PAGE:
I was set to post holiday photos today. Parties, elf hats, skating rinks… you name it, I’ve photographed it in the last few weeks.
But then last night, curled up in bed after a long workday with, being the librarian that I am, the NYT Book Review… I saw the above quote.
And it frustrated me.
WHY does this smart, educated man (and his family) cloak a childhood speech impairment as a joke? Was it because of the disconnect between his speech and his chosen activities? Was it because speech impairments are automatically associated with other difficulties?
Unlike Steve Johnson, I did not “grow out of” my speech impairment, and I live my life as an accomplished, professional member of society with that speech impairment.
I know the consequences. Just this week, a patron at work refused to let me help him. Because of my speech. I am underestimated in casual encounters. An amazing amount of people think speech and intellect are related.
And as long as intellectual elite like Steve Johnson and the New York Times reinforce these ideas? It will not change.
I walk up to the Starbucks ordering counter, give the barista my order for a Venti Mocha Frappuccino Light with my free Starbucks drink (Yay! Because their Frappuccinos are rather overpriced), she asks for my name, I give it to her, she repeats back to me. All good.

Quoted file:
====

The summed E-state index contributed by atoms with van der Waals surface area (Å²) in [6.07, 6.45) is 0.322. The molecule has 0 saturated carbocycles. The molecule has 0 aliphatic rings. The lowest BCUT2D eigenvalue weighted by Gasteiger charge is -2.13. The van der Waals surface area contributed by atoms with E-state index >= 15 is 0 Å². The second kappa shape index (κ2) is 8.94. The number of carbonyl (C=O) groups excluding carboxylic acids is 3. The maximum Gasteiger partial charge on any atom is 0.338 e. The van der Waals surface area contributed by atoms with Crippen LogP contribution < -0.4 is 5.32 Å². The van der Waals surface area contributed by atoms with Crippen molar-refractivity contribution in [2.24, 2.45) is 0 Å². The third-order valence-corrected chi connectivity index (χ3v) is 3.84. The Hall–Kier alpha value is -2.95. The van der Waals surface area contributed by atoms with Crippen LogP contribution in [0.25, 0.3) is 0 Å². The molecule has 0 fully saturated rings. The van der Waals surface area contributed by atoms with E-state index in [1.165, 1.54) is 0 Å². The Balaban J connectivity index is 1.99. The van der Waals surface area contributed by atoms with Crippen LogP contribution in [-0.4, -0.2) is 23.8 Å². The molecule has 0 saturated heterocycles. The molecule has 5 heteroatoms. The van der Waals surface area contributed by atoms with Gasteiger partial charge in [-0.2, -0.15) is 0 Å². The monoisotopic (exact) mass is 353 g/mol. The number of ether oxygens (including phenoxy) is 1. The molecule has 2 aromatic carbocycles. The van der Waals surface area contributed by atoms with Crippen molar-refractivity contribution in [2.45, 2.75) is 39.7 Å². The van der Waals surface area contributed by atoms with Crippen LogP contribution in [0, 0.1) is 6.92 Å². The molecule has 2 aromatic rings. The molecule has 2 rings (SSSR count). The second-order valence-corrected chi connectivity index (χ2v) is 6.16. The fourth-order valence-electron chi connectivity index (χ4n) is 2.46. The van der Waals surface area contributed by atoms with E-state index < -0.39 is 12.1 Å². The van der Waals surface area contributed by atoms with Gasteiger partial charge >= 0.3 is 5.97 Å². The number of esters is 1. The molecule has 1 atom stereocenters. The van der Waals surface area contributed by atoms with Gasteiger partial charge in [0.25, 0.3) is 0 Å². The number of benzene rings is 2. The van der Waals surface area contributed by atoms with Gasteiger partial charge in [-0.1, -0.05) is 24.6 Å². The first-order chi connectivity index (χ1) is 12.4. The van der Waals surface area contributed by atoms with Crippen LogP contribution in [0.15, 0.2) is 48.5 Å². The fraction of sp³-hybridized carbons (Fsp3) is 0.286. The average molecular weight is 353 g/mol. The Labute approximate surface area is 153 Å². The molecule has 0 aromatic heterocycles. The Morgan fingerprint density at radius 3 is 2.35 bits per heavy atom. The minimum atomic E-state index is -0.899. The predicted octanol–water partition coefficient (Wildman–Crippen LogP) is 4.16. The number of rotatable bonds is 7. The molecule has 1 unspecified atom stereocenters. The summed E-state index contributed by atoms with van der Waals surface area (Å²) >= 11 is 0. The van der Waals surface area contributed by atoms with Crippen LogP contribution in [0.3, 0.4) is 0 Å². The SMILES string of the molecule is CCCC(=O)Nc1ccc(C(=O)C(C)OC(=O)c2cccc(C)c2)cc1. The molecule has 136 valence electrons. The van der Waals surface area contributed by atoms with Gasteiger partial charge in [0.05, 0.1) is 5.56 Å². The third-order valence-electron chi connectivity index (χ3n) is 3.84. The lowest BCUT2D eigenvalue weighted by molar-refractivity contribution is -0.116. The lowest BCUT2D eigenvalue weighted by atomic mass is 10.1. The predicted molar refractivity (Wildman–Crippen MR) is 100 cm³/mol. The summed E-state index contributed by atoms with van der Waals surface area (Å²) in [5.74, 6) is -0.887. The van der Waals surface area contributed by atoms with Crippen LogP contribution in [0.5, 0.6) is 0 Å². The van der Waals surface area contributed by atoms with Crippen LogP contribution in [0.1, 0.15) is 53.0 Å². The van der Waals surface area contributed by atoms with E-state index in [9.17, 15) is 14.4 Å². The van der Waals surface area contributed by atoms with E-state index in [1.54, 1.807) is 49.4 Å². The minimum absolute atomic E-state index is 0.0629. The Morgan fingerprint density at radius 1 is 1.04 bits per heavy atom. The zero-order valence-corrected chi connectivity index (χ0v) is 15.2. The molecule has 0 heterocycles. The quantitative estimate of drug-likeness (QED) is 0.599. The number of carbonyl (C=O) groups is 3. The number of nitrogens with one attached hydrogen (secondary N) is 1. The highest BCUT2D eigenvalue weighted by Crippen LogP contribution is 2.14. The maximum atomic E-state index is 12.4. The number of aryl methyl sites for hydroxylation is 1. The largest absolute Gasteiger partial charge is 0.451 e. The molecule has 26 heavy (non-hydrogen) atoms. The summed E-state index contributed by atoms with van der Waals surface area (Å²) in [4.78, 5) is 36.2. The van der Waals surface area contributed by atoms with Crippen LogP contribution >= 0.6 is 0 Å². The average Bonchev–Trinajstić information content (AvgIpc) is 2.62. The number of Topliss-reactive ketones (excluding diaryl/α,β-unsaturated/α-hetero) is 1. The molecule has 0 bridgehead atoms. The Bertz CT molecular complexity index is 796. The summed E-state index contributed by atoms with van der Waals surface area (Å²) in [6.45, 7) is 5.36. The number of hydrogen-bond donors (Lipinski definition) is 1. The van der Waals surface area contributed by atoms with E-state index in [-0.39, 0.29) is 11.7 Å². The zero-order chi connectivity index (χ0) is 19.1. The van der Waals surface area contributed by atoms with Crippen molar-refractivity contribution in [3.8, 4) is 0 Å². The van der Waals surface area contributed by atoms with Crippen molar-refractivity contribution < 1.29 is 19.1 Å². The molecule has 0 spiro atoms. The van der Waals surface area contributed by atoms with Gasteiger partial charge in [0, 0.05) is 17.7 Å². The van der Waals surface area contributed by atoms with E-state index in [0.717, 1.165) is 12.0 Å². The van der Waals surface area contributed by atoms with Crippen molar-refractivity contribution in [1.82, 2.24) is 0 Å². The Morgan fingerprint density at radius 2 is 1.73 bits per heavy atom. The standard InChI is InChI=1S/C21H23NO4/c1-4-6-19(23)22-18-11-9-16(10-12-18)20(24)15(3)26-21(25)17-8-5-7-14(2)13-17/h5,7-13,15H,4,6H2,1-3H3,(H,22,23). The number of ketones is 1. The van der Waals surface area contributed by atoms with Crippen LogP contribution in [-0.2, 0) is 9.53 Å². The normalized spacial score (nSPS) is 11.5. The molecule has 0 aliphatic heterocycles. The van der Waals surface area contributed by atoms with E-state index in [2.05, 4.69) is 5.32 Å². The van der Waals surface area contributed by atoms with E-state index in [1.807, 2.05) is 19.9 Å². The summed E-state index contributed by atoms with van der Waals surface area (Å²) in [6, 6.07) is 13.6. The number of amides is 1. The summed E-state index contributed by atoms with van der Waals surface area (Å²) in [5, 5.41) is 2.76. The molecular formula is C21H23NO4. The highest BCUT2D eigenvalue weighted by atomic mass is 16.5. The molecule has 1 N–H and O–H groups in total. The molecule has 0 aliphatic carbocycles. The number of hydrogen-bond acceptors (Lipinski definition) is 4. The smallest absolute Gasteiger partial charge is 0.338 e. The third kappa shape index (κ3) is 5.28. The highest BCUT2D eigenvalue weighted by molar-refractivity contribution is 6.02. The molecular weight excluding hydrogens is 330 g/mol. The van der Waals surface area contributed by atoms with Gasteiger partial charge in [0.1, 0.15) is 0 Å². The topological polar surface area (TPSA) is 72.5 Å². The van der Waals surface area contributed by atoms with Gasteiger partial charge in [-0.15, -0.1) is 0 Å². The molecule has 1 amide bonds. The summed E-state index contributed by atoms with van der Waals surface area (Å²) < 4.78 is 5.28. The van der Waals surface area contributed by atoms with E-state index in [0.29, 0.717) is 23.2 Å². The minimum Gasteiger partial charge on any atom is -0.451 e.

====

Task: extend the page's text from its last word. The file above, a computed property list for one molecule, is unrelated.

Go to the other end of the counter, and wait for my drink. After way too long of a wait a different barista comes up with my drink…
Instantly I am angry… at myself for not speaking clearly enough, at the barista for not understanding… all the fun irrational thoughts that come out of life with a speech impairment.
But however annoyed I am I also really need my coffee after my nearly 3-mile walk. I grab the Frappuccino and step outside. Then I read the name on the cup…
So all that angst was really not necessary. Barista 2 just couldn’t read Barista 1’s handwriting. I was clear enough.
I am a perfectionist and hard on myself, especially when I know I can do “better”… but I’m learning to let go of what I cannot change.
And sometimes that means grabbing the drink that is on the counter if it’s the right one, no matter what name is called. You may be pleasantly surprised.